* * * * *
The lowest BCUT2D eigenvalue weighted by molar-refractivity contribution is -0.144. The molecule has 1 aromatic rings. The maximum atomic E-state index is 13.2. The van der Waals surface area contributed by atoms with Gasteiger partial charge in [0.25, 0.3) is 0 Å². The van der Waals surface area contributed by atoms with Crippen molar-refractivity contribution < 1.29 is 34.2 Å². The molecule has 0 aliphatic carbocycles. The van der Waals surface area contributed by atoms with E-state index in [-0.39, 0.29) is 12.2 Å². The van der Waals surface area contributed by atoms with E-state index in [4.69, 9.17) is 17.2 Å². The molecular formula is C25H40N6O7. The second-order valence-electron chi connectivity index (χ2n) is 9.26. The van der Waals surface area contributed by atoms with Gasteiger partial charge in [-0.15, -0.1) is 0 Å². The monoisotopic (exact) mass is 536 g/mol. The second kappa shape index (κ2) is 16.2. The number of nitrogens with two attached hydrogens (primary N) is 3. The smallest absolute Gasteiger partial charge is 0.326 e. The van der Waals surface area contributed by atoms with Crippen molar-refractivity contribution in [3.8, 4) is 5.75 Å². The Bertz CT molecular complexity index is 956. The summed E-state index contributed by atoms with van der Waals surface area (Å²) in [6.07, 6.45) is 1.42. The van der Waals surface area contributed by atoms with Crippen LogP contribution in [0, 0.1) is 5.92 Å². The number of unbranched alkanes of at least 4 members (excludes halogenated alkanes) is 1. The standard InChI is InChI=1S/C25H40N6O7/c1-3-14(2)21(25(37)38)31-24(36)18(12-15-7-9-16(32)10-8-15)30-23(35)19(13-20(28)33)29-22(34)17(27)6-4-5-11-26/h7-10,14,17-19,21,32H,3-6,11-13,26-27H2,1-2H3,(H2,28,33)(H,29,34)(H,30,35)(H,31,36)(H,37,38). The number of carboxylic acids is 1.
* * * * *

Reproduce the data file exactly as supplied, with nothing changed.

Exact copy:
The lowest BCUT2D eigenvalue weighted by molar-refractivity contribution is -0.144. The molecule has 1 aromatic rings. The maximum atomic E-state index is 13.2. The van der Waals surface area contributed by atoms with Gasteiger partial charge in [0.25, 0.3) is 0 Å². The van der Waals surface area contributed by atoms with Crippen molar-refractivity contribution < 1.29 is 34.2 Å². The molecule has 0 aliphatic carbocycles. The van der Waals surface area contributed by atoms with E-state index in [-0.39, 0.29) is 12.2 Å². The van der Waals surface area contributed by atoms with E-state index in [4.69, 9.17) is 17.2 Å². The molecular formula is C25H40N6O7. The second-order valence-electron chi connectivity index (χ2n) is 9.26. The van der Waals surface area contributed by atoms with Gasteiger partial charge in [-0.15, -0.1) is 0 Å². The monoisotopic (exact) mass is 536 g/mol. The second kappa shape index (κ2) is 16.2. The number of nitrogens with two attached hydrogens (primary N) is 3. The smallest absolute Gasteiger partial charge is 0.326 e. The van der Waals surface area contributed by atoms with Crippen molar-refractivity contribution in [3.8, 4) is 5.75 Å². The Bertz CT molecular complexity index is 956. The summed E-state index contributed by atoms with van der Waals surface area (Å²) in [6.07, 6.45) is 1.42. The van der Waals surface area contributed by atoms with Crippen LogP contribution in [0, 0.1) is 5.92 Å². The number of unbranched alkanes of at least 4 members (excludes halogenated alkanes) is 1. The standard InChI is InChI=1S/C25H40N6O7/c1-3-14(2)21(25(37)38)31-24(36)18(12-15-7-9-16(32)10-8-15)30-23(35)19(13-20(28)33)29-22(34)17(27)6-4-5-11-26/h7-10,14,17-19,21,32H,3-6,11-13,26-27H2,1-2H3,(H2,28,33)(H,29,34)(H,30,35)(H,31,36)(H,37,38). The number of carboxylic acids is 1.